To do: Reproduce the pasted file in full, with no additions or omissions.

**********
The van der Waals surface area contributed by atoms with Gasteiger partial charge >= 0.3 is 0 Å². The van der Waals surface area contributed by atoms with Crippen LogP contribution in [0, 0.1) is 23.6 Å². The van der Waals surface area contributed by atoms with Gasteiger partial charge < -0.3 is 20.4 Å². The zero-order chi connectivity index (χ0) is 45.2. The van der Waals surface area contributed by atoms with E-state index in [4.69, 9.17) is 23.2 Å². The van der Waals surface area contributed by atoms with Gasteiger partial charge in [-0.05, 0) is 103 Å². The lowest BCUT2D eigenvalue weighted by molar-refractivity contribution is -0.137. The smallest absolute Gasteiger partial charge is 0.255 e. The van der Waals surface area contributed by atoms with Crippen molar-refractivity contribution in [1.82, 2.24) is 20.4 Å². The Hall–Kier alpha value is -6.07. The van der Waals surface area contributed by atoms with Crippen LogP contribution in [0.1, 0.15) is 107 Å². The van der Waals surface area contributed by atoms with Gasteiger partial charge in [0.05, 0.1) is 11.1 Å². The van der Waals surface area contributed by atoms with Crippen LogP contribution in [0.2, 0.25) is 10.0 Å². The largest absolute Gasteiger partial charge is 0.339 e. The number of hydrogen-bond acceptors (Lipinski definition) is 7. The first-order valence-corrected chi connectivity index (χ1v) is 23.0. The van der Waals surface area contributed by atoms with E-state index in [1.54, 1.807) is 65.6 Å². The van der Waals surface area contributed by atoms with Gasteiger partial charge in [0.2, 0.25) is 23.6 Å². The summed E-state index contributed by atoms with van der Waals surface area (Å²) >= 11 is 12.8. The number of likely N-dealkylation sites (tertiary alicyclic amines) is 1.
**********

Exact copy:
The van der Waals surface area contributed by atoms with Gasteiger partial charge >= 0.3 is 0 Å². The van der Waals surface area contributed by atoms with Crippen LogP contribution in [0, 0.1) is 23.6 Å². The van der Waals surface area contributed by atoms with Gasteiger partial charge < -0.3 is 20.4 Å². The zero-order chi connectivity index (χ0) is 45.2. The van der Waals surface area contributed by atoms with E-state index in [4.69, 9.17) is 23.2 Å². The van der Waals surface area contributed by atoms with Gasteiger partial charge in [-0.05, 0) is 103 Å². The lowest BCUT2D eigenvalue weighted by molar-refractivity contribution is -0.137. The smallest absolute Gasteiger partial charge is 0.255 e. The van der Waals surface area contributed by atoms with Crippen molar-refractivity contribution in [1.82, 2.24) is 20.4 Å². The Hall–Kier alpha value is -6.07. The van der Waals surface area contributed by atoms with Crippen LogP contribution in [0.1, 0.15) is 107 Å². The van der Waals surface area contributed by atoms with Gasteiger partial charge in [0.05, 0.1) is 11.1 Å². The van der Waals surface area contributed by atoms with Crippen LogP contribution in [0.2, 0.25) is 10.0 Å². The largest absolute Gasteiger partial charge is 0.339 e. The number of hydrogen-bond acceptors (Lipinski definition) is 7. The first-order valence-corrected chi connectivity index (χ1v) is 23.0. The van der Waals surface area contributed by atoms with E-state index in [1.54, 1.807) is 65.6 Å². The van der Waals surface area contributed by atoms with Gasteiger partial charge in [0.2, 0.25) is 23.6 Å². The summed E-state index contributed by atoms with van der Waals surface area (Å²) >= 11 is 12.8. The number of likely N-dealkylation sites (tertiary alicyclic amines) is 1.